Fast food worker, Shanghai, China, 2004
Huge tubs of steamed breakfast buns are made ready for Shanghai commuters who grab a bite as they dash through People's Park. I call this an action portrait, because it stops life in its tracks, and reveals the character of the subject by preserving a moment in time. I simply stood among the customers gathering outside of this stall and shot picture after picture of this woman at work. This was the moment that said it all for me. She prepares food in large quantities and shows great capability and confidence in her ability to do so. We can see this by the size of that bamboo tub, and by her spontaneously casual attitude captured by the camera. The chaotic steamy environment in which she works underscores her positive attitude. There are more tubs to lift and carry, more buns to make and serve, and little room or time to relax. Yet looking at this portrait, I feel as if she might savor the challenge.
Man at leisure, Lhasa, Tibet, 2004
Tall straw hat, wispy goatee, long shirt, a seat on the doorstep of a neighborhood temple, and a relaxed attitude accumulate meaning in this portrait of a Tibetan gentleman. I made several images of this man, and his expression never changed. He looks as if he is about to ask a question but can’t find the words to do so. (And if he did, I doubt if I would understand them.) I anchored the composition with the large doorstep embellishment in the right foreground, which leads us back into the heart of the picture, where the man and another doorstep embellishment await at center. The image then moves us to the third and final doorstep embellishment in the left background. Each of them gets progressively smaller as they recede into and through the frame. The man becomes part of the architecture through a series of rhythmic vertical repetitions that pull us into and through this picture. Yet he is emphasized by the vivid primary blue color of his shirt, which is much stronger than the more delicate colors in the building that surrounds him.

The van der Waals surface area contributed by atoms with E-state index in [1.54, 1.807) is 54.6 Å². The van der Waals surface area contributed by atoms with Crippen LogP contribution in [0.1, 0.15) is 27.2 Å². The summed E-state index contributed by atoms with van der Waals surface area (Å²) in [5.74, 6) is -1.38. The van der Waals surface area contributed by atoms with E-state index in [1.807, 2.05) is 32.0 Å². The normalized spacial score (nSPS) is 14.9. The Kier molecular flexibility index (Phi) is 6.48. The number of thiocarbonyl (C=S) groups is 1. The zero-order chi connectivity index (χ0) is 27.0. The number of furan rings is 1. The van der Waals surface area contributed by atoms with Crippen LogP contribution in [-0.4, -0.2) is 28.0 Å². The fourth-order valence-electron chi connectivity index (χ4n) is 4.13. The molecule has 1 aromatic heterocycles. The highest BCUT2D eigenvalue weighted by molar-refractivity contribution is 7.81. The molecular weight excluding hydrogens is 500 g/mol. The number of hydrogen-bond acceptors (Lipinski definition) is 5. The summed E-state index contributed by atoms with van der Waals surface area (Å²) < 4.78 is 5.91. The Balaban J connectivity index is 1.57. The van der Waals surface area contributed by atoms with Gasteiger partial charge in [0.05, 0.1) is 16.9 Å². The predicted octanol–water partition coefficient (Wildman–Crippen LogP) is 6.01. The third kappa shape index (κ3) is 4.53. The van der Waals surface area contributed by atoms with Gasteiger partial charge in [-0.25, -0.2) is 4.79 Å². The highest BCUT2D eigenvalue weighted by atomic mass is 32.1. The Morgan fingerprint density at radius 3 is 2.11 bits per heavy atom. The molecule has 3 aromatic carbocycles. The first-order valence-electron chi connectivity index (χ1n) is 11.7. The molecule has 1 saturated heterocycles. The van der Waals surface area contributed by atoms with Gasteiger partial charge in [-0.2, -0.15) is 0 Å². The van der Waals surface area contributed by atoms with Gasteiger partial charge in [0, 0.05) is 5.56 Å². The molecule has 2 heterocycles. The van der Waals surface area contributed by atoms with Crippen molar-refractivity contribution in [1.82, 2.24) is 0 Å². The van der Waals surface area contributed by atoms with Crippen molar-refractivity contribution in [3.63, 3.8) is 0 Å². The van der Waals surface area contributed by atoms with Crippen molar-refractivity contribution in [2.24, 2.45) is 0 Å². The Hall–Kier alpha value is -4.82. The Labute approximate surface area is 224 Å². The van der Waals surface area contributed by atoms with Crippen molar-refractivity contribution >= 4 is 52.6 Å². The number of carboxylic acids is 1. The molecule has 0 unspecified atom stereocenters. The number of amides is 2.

Tai Chi Master, Xian, China, 2004
In this portrait of a Xian Tai Chi instructor, I've tried to capture a sense of confidence and serenity that comes along with such skills. She had just given a very basic Tai Chi lesson to our tour group on the patio of our hotel, and was quietly standing back in the shadows watching her new students practicing the moves she had just taught them. She was so intent on watching them that I doubt if she ever saw me make this picture. I exposed for her pink costume, making the reflected students and rocks in the bronzed window vanish into darkness. I placed her in the center of frame because it put the picture into balance and harmony, so important to an understanding of the art of Tai Chi. I saw in her expression and body language a cool and somewhat good-natured sense of appraisal -- very much the point I was trying to make with this portrait.